The microprocessor is not only able to access Port 0 and Port 1 as usual, but can also make use of ports A-D on the adjunct chip, as described below, by setting the appropriate register bits in the adjunct chip.

Moreover, the microprocessor can also use the adjunct chip to provide programmable interrupt-masking, as described below.

The adjunct chip also provides smart control of microprocessor sleep mode and resets, as described below.

Adjunct Chip Architecture

FIG. 1B shows the overall architecture of the adjunct chip 120 shown in FIG. 1A.

Different Versions for Different Processor Families

In the presently preferred embodiment, the adjunct chip can exist in several different versions, which each have slightly different features (implemented by simple mask options), depending on which target microprocessor is to be used. In the present class of embodiments, five different versions of the adjunct chip are contemplated, aimed at five different families of target microprocessor. Of course, further versions of the adjunct chip can also be added, with other target microprocessors.

A further advantage of the adjunct chip is that it can provide great versatility in the device-level architecture of the target microprocessor. Thus, the CMOS adjunct chip can be combined with an NMOS, or even bipolar, target microprocessor to provide a low-power and crash-proof system.

The five target architectures presently planned for use are the following:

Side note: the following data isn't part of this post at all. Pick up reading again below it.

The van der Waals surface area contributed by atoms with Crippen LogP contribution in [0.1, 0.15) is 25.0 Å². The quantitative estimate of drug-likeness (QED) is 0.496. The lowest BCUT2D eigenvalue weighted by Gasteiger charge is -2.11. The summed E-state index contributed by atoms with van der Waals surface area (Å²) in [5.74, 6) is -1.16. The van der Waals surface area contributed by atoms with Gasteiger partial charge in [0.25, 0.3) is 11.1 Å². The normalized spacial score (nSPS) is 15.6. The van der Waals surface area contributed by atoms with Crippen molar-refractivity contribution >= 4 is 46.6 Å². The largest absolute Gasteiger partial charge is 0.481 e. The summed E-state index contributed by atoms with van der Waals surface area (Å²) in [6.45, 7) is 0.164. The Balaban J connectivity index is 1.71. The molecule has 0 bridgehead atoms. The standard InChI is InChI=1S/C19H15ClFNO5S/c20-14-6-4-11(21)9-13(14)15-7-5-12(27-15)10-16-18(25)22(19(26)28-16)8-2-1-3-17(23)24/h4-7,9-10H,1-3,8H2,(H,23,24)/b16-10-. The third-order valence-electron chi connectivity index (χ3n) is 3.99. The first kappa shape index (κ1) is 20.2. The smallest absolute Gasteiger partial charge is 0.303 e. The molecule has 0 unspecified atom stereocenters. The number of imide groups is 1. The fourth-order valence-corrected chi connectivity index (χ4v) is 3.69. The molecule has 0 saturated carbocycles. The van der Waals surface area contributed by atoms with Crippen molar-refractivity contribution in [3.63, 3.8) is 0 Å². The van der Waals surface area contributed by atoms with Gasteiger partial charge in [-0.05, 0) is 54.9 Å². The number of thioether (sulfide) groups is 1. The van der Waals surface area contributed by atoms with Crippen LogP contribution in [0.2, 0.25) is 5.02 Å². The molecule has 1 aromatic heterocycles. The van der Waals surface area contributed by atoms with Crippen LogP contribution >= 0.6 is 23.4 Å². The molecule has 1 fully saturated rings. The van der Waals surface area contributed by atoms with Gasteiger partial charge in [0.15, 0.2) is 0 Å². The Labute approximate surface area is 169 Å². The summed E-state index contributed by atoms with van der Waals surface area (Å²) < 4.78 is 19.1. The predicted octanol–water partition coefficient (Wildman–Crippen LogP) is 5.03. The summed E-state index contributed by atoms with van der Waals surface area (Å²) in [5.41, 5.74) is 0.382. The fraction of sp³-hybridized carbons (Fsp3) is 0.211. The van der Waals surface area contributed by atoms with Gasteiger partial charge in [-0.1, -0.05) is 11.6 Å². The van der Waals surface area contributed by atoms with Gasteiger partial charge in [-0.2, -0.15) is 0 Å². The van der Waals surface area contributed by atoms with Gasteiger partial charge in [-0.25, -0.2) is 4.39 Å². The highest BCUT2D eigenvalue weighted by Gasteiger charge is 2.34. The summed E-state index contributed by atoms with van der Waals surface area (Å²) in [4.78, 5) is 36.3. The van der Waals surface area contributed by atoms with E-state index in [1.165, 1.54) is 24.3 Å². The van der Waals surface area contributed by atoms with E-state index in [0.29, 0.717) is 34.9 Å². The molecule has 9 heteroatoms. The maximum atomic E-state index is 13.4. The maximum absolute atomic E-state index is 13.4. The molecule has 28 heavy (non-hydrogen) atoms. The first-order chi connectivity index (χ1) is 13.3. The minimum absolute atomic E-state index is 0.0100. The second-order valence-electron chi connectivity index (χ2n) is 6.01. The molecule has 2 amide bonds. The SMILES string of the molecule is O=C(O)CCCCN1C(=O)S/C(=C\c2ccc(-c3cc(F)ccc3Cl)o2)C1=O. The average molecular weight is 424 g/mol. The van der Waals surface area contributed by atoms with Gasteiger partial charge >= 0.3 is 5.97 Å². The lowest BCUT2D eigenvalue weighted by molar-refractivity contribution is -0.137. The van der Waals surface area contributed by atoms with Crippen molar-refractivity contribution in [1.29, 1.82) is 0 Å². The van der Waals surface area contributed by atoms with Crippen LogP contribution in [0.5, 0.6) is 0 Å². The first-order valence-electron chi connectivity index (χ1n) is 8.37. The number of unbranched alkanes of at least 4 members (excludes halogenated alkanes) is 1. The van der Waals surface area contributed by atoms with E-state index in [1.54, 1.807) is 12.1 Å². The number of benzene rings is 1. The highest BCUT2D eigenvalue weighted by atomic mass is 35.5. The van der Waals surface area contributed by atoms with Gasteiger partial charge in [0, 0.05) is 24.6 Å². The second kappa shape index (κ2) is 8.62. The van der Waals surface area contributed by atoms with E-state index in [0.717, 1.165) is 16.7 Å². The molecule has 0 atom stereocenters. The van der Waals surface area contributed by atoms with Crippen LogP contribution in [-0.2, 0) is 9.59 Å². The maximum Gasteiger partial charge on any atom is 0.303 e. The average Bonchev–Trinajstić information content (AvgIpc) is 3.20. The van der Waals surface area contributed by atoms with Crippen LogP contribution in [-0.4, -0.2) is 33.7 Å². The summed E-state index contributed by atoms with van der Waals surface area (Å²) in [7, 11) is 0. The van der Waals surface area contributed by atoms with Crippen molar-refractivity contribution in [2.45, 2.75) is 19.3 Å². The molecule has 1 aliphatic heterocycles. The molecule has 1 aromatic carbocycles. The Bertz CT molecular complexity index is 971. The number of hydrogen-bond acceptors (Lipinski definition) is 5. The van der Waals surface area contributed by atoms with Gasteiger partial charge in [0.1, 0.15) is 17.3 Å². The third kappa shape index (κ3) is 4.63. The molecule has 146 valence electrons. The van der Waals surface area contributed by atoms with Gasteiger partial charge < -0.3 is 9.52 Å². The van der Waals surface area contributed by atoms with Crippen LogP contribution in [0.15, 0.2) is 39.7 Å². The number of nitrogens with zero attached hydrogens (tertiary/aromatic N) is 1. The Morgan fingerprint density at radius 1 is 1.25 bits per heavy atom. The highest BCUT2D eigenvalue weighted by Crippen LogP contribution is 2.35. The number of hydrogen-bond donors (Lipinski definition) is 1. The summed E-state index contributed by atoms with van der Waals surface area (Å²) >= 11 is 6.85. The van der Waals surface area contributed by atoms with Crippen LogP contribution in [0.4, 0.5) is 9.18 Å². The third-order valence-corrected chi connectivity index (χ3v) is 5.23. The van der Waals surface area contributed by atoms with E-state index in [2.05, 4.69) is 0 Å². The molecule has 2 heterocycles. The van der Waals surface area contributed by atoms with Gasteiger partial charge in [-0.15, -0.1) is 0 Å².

(1) The NEC V40 microprocessor. This is the presently preferred embodiment and will be primarily referred to in the detailed description below. The NEC V40 is generally similar to an Intel 8086, but without on-chip memory or ports.

(2) The Hitachi 6303.

(3) The Motorola 68HC11 architecture (there are several versions of this--the 68HC11A0 version is probably the most useful in combination with the adjunct chip, but others could be used as well).

(4) The Intel 80C196 (a redesign of the 8096 architecture) is a 16-bit microcontroller, which is extremely fast.

(5) The Hitachi 6305. This chip is generally similar to the Motorola 6805. It has a 16K address map.

Most of the above chips have 64K memory maps, except that the V40 has a 1-meg memory map and the Hitachi 6305 has a 16K memory map.

Reset and Interrupt Control 152

A reset and interrupt control 152 can receive interrupts on pins INT1* and INT2*, and can also output interrupts on those pins, in order to direct interrupts to the microprocessor 110; see FIGS. 1A-B. Similarly, logic block 152 is also connected to receive externally generated resets and to send resets to microprocessor 110 on line RSTOUT*.

Reload control logic 154 receives the external input RL*, which can command initiation of a reload, as described below.

FIG. 18 shows the circuitry used, in the presently preferred embodiment, to implement the reset and Interrupt Control circuits 152 in the adjunct chip of FIG. 1A.

Battery Circuits 164